South African stonefruit growers exported significantly more fruit this year compared with last season, with all categories recording higher export volumes.
One would expect that it was therefore a very good season across the board, but nothing could be further from the truth.
These export volumes produced different results back on the farm for the various sectors. It is most pleasing to note that the harvest of plums grew significantly compared with last year, concluding the season 69 per cent higher.
It is a fact that plum growers who were looking to bounce back after three years of drought, however, have for most part not been able to break even on the farm.
Hortgro’s Jacques du Preez said that the apricot, peach and nectarine sectors did fairly well, with volumes increasing compared to last year and marketing conditions reasonable. “
"It is sad however that with such a big plum harvest, growers have to face the fact that it has not been a good season for them," he explained. "Looking at the last four years and the volumes of plums we produced, one gets the feeling that after years of drought we did realise our full potential from a production point of view.
"These are the kind of volumes we should be packing under good climatic conditions at this stage of the development of the industry," Du Preez noted. "Much of our off-season will therefore be denoted to talk about the future and to see how we can effectively deal with a crop that is still destined to increase in future.”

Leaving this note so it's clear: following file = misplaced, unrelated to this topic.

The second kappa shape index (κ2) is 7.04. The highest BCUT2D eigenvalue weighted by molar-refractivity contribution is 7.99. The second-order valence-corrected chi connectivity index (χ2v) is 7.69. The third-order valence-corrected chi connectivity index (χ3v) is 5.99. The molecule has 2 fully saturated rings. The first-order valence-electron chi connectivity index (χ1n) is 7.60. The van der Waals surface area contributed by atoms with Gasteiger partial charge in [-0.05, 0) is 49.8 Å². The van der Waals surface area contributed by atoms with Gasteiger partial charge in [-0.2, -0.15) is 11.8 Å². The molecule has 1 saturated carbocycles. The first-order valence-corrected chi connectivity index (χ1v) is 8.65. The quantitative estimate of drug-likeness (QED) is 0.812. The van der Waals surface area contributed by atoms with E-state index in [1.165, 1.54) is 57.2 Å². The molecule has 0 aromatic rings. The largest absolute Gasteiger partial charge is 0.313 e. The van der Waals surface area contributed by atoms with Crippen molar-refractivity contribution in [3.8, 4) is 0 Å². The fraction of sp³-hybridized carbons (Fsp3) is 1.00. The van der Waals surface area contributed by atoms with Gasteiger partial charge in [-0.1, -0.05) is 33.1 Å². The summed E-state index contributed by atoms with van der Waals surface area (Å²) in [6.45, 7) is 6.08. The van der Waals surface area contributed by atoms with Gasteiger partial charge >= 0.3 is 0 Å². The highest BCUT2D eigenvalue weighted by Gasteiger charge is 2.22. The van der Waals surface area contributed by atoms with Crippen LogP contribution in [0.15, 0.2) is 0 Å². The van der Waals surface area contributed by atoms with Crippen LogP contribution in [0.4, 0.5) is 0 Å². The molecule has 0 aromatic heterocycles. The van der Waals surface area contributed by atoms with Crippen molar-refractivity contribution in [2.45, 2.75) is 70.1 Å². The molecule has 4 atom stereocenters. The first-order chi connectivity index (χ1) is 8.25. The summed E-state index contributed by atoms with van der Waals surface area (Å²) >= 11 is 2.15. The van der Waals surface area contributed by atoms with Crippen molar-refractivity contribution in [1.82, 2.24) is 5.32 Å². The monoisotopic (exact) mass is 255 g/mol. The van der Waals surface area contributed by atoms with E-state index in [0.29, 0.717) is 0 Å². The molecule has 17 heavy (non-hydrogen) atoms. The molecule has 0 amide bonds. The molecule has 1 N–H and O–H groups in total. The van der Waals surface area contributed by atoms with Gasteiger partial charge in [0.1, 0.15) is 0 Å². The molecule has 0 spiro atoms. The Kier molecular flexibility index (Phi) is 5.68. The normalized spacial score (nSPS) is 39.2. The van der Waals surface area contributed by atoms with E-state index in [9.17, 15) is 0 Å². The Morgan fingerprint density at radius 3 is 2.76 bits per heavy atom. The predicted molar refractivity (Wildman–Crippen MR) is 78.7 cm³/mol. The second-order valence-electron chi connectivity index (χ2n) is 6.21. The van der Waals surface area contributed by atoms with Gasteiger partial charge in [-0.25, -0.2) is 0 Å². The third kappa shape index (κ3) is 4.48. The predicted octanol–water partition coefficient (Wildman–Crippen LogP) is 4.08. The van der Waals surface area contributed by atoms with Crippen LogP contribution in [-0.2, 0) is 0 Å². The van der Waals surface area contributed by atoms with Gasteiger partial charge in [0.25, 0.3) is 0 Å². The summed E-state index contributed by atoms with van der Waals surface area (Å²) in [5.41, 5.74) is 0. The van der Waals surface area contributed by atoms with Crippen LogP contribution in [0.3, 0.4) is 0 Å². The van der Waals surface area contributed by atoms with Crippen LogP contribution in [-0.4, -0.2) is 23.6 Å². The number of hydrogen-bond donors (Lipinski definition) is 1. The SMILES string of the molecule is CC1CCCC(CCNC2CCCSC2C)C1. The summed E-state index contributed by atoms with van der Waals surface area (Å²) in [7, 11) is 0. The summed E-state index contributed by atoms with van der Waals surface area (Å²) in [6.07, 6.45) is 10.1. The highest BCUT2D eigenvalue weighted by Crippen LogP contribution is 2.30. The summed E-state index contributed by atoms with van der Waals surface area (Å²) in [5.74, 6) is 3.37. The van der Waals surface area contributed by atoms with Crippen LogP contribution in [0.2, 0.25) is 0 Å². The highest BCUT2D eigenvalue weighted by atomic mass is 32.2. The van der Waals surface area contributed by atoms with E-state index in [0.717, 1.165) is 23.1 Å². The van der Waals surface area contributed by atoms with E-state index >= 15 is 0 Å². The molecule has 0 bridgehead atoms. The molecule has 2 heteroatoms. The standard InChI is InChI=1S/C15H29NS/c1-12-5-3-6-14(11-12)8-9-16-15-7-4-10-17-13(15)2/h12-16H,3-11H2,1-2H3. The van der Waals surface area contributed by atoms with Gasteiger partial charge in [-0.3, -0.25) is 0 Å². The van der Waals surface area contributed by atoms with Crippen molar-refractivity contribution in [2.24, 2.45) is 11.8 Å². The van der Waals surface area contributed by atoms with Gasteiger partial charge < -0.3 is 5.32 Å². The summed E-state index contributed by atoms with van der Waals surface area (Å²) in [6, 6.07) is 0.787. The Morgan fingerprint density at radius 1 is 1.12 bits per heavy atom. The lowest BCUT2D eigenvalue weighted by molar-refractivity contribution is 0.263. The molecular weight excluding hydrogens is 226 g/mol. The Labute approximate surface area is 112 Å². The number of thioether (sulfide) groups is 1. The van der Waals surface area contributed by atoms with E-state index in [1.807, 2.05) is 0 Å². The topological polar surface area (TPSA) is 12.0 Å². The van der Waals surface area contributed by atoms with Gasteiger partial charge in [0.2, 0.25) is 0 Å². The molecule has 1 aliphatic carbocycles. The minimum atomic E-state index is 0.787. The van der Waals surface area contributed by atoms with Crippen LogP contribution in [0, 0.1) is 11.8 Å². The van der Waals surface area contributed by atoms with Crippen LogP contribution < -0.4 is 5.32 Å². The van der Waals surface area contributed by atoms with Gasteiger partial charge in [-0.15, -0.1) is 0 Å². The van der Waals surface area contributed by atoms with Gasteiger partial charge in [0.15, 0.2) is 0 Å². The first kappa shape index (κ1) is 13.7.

South Africa’s mid- to late-season forecast is more or less in line with market potential, he continued, noting that while it is obvious that much talk will centre around opening further markets, it is not something that happens overnight.
For the record, plum growers packed just over 15m cartons of fruit for the export market this year, compared with 8.8m cartons last year. Nectarines rose by 29 per cent to reach 6.5m cartons, while peaches accounted for 2.44m cartons, a rise of 22 per cent year-on-year.
The apricot season reflected a recovery after being decimated by drought in recent years. In the end 680,000 cartons were exported compared to last year’s 354,000 - an increase of 93 per cent.
The year was marked by a number of challenges, such as wind delays in Cape Town and reduced availability of containers. This resulted in market supply being affected.
At one point two container vessels arrived in Europe in the first week of January. This caused a price collapse and although volumes were cleared fairly quickly, the market never really recovered.